Modern Classification sorts organisms into groups shows relationships among them Phylogeny Systematics Cladistics

  • View
    220

  • Download
    2

Embed Size (px)

Text of Modern Classification sorts organisms into groups shows relationships among them Phylogeny...

  • Slide 1
  • Modern Classification sorts organisms into groups shows relationships among them Phylogeny Systematics Cladistics
  • Slide 2
  • Classification and Diversity Classification - tries to organize all living things into groups - show how they evolved from earlier life forms - show relationships to other present forms - changes with new information Early Systems Aristotle - by environment: land, water, air John Ray (1600s) - in related groups - short description for each species
  • Slide 3
  • Linnaeus Carolus Linnaeus Swedish botanist, 1700s used physical appearance and structure Binomial Nomenclature - two names for each Genus: group to which it belongs species: 1-2 word description Ex. Homo sapiens 7 taxa: from broad to specific Kingdom Phylum Class Order - Family Genus Species
  • Slide 4
  • Evidence for Classification Many forms: - physical appearance and structure (morphology) - other present organisms - fossils - molecules, especially DNA, RNA, proteins - embryology patterns Various organizing diagrams
  • Slide 5
  • Evidence for Evolutionary Relationships Physical appearance and structure Resemblance to other organisms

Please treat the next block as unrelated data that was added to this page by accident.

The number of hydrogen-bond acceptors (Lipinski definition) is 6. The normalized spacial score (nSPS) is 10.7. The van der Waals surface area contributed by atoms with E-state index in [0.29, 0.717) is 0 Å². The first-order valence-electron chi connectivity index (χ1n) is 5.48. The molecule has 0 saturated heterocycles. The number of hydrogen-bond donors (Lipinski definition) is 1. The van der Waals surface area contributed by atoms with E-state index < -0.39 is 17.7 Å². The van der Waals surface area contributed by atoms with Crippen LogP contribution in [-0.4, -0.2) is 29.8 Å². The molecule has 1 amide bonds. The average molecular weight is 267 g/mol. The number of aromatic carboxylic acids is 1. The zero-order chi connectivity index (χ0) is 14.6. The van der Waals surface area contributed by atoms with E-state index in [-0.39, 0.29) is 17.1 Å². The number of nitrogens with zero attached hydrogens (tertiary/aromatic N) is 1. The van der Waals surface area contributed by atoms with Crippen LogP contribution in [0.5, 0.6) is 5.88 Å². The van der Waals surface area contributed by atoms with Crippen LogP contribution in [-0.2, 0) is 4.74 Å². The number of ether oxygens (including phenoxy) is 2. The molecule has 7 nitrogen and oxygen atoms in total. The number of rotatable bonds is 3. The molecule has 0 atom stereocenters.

• Slide 6
  • FossilsEmbryo Development
  • Slide 7
  • Phylogeny and Systematics Taxonomy sort and name organisms Phylogeny - Evolutionary history of a group of organisms - shows common ancestry Systematics - combines taxonomy with evolution - organized way to study diversity and relationships
  • Slide 8
  • Taxonomy sorting and naming Species individual type of organism Genus group of related species Scientific Name = Genus & species Family related genera Order related families Class related orders Phylum related classes Kingdom related phyla Domain Three Domain System
  • Slide 9
  • Phylogeny evolution history
  • Slide 10
  • Simplest relationships make the most likely phylogenetic trees
  • Slide 11
  • Phylogeny -compares structure Homologous similar structure, with adaptations - shows common ancestry
  • Slide 12
  • Analogous structures Evolved in similar environments NOT shared ancestry
  • Slide 13
  • Cladistics Tries to show evolutionary relationships based on physical traits shared by different groups of organisms
  • Slide 14
  • Cladograms More shared traits = more closely related Derived character more recent branch from evolutionary line Primitive character - older, shared by more groups
  • Slide 15
  • Molecular Systematics Compares molecules to find relationships
  • Slide 16
  • Copyright 2005 Pearson Education, Inc. Publishing as Benjamin Cummings Ribosomal RNA Have shown that fungi are more closely related to humans than to green plants StudentMushroomTulip Common ancestor Figure 15.9B
  • Slide 17
  • Copyright 2005 Pearson Education, Inc. Publishing as Benjamin Cummings DNA Compare genes and DNA sequences - many similar sequences = closely related
  • Slide 18
  • Copyright 2005 Pearson Education, Inc. Publishing as Benjamin Cummings More shared genes = closer relationship Human ChimpanzeeGorillaOrangutan Common ancestor Figure 15.9C
  • Slide 19
  • Copyright 2005 Pearson Education, Inc. Publishing as Benjamin Cummings Molecular Clocks Some regions of DNA or proteins Change at a fairly consistent rate Can date evolutionary events
  • Slide 20
  • Five- Kingdoms System Prokaryotes are in one Kingdom Monera Eukaryotes are grouped in separate kingdoms Animals, Plants, Fungi, Protists (Classification is a work in progress!)
  • Slide 21
  • Copyright 2005 Pearson Education, Inc. Publishing as Benjamin Cummings Six-Kingdom System Bacteria are divided into two kingdoms, based on their chemical nature
  • Slide 22
  • Three Domain System One domain for all eukaryotes One domain for each of the two kinds of bacteria